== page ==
It seems very likely that it would make me cry.  I know it would make me cry to see every building in the United States torn down and rebuilt by 2030.  It would be especially traumatic to have this project include the one I live in.  And then there are the relatives and friends who would be facing the same heart-torching prospect, and all the sorrow and disruption we’d all be in, forced to spend a year each, or two, or however long it took, being scrambled out of hearth and home by some ideologue’s building plan.

What would people get back for their trouble?  Someone else’s utilitarian idea of the right form of dwelling for each of us?

Someone else’s mandates for our hospitals, restaurants, schools, museums, bakeries, bookstores, gymnasiums, hotels, churches, synagogues?

Oh, there’d have to be jackboots.  None of us would sign up for any of that voluntarily.  And that’s before we even get started on things like historical preservation and appreciation for old architectural styles, craftsmanship, and simple history.  So many of our structures are records of the past, and precious to our sense of who we are.

Think about all of it.  The House resolution text doesn’t explicitly say we’ll all have to give up our cars, but the Rogue One document did – and it’s obvious from the goals of the House resolution that we’d have to.

Likewise, the GND would wipe out the trucking industry.  Huge sectors of the economy would be obliterated – there are an awful lot of categories of work that depend on individually operated vehicles – along, of course, with as much of the fossil fuel industry as “feasible.”  By 2030.  Jackboots.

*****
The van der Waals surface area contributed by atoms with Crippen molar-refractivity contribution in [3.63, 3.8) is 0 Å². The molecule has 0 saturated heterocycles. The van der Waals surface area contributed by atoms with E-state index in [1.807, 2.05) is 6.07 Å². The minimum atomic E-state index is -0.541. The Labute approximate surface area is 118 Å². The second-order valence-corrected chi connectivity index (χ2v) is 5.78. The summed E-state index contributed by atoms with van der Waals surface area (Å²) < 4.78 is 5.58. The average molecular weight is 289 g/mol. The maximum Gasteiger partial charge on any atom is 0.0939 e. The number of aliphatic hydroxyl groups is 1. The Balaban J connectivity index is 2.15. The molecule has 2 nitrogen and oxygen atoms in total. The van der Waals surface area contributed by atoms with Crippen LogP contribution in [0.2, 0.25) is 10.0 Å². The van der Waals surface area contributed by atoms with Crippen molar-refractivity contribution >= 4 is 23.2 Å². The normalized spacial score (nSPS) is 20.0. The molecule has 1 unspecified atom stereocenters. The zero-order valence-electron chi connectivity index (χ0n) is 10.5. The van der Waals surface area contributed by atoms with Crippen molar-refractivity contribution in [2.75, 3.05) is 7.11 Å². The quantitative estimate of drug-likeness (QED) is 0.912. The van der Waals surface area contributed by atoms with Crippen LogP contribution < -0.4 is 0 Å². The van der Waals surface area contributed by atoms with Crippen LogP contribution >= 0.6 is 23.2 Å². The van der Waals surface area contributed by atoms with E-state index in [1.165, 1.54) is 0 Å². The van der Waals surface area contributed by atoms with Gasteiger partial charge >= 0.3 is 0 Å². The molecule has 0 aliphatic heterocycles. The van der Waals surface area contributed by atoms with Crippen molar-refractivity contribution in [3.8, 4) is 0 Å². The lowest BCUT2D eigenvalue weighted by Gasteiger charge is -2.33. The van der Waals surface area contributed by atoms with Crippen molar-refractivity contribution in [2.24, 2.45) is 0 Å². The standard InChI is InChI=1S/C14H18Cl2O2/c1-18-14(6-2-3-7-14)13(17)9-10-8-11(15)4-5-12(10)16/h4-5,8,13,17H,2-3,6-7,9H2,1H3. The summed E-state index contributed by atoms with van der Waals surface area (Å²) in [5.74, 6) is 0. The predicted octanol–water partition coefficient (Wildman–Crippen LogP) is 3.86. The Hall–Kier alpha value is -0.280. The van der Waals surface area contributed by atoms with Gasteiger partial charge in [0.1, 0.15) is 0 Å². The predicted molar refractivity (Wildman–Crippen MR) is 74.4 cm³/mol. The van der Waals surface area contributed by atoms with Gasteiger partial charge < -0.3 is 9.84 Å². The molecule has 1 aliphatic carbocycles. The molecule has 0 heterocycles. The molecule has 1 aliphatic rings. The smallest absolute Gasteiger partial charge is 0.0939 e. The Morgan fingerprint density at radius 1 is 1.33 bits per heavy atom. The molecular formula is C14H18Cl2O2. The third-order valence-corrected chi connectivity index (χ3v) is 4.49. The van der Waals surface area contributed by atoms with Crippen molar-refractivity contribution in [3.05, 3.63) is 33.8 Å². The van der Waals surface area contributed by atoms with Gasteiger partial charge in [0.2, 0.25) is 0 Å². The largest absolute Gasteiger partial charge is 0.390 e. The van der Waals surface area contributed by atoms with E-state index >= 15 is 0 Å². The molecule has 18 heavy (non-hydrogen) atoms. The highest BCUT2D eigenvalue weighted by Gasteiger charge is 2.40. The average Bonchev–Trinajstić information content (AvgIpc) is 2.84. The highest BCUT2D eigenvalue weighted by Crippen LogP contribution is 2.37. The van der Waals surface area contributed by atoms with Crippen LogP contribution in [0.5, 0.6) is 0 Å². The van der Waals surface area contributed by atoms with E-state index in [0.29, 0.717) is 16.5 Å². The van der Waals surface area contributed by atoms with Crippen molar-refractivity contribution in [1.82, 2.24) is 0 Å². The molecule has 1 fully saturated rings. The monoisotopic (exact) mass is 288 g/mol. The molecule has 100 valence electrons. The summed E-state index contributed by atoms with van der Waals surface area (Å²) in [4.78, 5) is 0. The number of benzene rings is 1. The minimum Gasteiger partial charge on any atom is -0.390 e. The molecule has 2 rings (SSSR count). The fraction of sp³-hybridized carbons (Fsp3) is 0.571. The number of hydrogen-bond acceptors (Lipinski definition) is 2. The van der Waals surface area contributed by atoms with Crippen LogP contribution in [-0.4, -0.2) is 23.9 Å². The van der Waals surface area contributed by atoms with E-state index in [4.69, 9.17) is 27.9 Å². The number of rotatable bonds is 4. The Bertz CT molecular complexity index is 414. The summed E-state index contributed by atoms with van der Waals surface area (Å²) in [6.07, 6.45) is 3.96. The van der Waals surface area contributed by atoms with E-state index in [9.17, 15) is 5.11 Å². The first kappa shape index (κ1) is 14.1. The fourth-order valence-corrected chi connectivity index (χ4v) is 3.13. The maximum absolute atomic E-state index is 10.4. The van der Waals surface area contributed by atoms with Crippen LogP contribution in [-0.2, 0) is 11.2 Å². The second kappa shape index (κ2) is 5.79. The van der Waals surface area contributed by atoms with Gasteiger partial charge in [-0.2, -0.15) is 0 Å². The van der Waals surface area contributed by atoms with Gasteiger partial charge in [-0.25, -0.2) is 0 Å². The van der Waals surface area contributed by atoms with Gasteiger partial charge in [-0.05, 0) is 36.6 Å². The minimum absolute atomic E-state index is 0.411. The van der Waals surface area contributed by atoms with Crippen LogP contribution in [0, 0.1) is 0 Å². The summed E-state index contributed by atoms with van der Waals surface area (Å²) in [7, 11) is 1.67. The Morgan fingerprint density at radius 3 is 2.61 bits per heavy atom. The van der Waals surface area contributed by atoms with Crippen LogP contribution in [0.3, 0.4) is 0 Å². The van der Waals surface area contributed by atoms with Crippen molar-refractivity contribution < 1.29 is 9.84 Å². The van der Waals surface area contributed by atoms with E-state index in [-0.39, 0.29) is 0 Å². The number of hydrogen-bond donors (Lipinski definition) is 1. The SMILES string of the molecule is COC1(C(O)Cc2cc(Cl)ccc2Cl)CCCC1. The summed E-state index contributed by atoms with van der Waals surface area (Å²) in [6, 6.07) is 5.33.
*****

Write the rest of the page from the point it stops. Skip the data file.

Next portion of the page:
The economic disruptions inherent in the Green New Deal are so colossal, we won’t have to worry about incarcerating the naysayers in reeducation camps.

We’ll all die in the famine before that.

That’s the crystalline beauty of the Green New Deal.  It’s cataclysmically disruptive in its envisioned scope, and can’t be implemented without killing off most of us, one way or another.

And now that it’s out there, there’s no taking it back.  There’s no lying about what the vision really is.  A whole segment of our political class is signing onto it, making it clear we can’t trust them with anything because this is the truth about what they have in mind.

The House resolution is short on specifics, implicitly demanding that we trust someone to tell us what we have to do to navigate to each of its goals.  And that someone wants to kill your job, take your vehicle away from you, tear your home down and put you in something else, and all the while distinguish between you and “vulnerable communities” to ensure the pain is distributed according to a matrix of ideological preference.  If you’re reading this, you’re probably in the “max pain” focus group.

What a blessing for America, to be afforded this clarity at a crucial moment.  The chroniclers of socialism are right, if we look in the rearview mirror.  People have been suckered down the road to socialism in the past by false dilemmas, rosy visions, false promises, stealth inertia.  But for America in 2019, there’s no rosy vision or false promise here to deceive us.  There’s only a ghastly vision of coercion and death, starting with all those innocent cows.

J.E. Dyer

J.E. Dyer

J.E. Dyer is a retired Naval Intelligence officer who lives in Southern California, blogging as The Optimistic Conservative for domestic tranquility and world peace. Her articles have appeared at Hot Air, Commentary’s Contentions, Patheos, The Daily Caller, The Jewish Press, and The Weekly Standard.